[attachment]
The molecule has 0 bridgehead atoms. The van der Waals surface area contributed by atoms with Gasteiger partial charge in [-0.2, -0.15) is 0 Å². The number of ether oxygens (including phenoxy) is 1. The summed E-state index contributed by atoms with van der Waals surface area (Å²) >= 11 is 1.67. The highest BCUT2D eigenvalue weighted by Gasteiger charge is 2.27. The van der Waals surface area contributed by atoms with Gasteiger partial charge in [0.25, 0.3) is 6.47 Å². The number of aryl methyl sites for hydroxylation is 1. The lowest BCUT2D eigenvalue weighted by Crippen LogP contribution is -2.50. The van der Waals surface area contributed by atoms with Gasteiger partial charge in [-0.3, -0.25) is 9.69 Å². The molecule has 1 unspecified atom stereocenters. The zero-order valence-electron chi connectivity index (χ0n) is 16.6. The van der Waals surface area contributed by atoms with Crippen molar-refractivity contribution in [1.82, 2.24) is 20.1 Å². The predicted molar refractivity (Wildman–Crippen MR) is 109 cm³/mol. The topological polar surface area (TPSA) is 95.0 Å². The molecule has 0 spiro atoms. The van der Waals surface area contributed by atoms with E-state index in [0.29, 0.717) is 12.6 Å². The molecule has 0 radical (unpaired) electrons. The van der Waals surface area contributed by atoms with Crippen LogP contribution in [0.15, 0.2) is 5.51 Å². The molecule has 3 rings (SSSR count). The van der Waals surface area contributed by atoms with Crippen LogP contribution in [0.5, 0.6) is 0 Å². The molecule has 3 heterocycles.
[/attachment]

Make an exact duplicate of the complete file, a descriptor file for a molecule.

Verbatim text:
The molecule has 0 bridgehead atoms. The van der Waals surface area contributed by atoms with Gasteiger partial charge in [-0.2, -0.15) is 0 Å². The number of ether oxygens (including phenoxy) is 1. The summed E-state index contributed by atoms with van der Waals surface area (Å²) >= 11 is 1.67. The highest BCUT2D eigenvalue weighted by Gasteiger charge is 2.27. The van der Waals surface area contributed by atoms with Gasteiger partial charge in [0.25, 0.3) is 6.47 Å². The number of aryl methyl sites for hydroxylation is 1. The lowest BCUT2D eigenvalue weighted by Crippen LogP contribution is -2.50. The van der Waals surface area contributed by atoms with Gasteiger partial charge in [-0.3, -0.25) is 9.69 Å². The molecule has 1 unspecified atom stereocenters. The zero-order valence-electron chi connectivity index (χ0n) is 16.6. The van der Waals surface area contributed by atoms with Crippen molar-refractivity contribution in [1.82, 2.24) is 20.1 Å². The predicted molar refractivity (Wildman–Crippen MR) is 109 cm³/mol. The topological polar surface area (TPSA) is 95.0 Å². The molecule has 0 spiro atoms. The van der Waals surface area contributed by atoms with E-state index in [0.29, 0.717) is 12.6 Å². The molecule has 0 radical (unpaired) electrons. The van der Waals surface area contributed by atoms with Crippen LogP contribution in [0.15, 0.2) is 5.51 Å². The molecule has 3 rings (SSSR count). The van der Waals surface area contributed by atoms with Crippen LogP contribution in [0.5, 0.6) is 0 Å². The molecule has 3 heterocycles.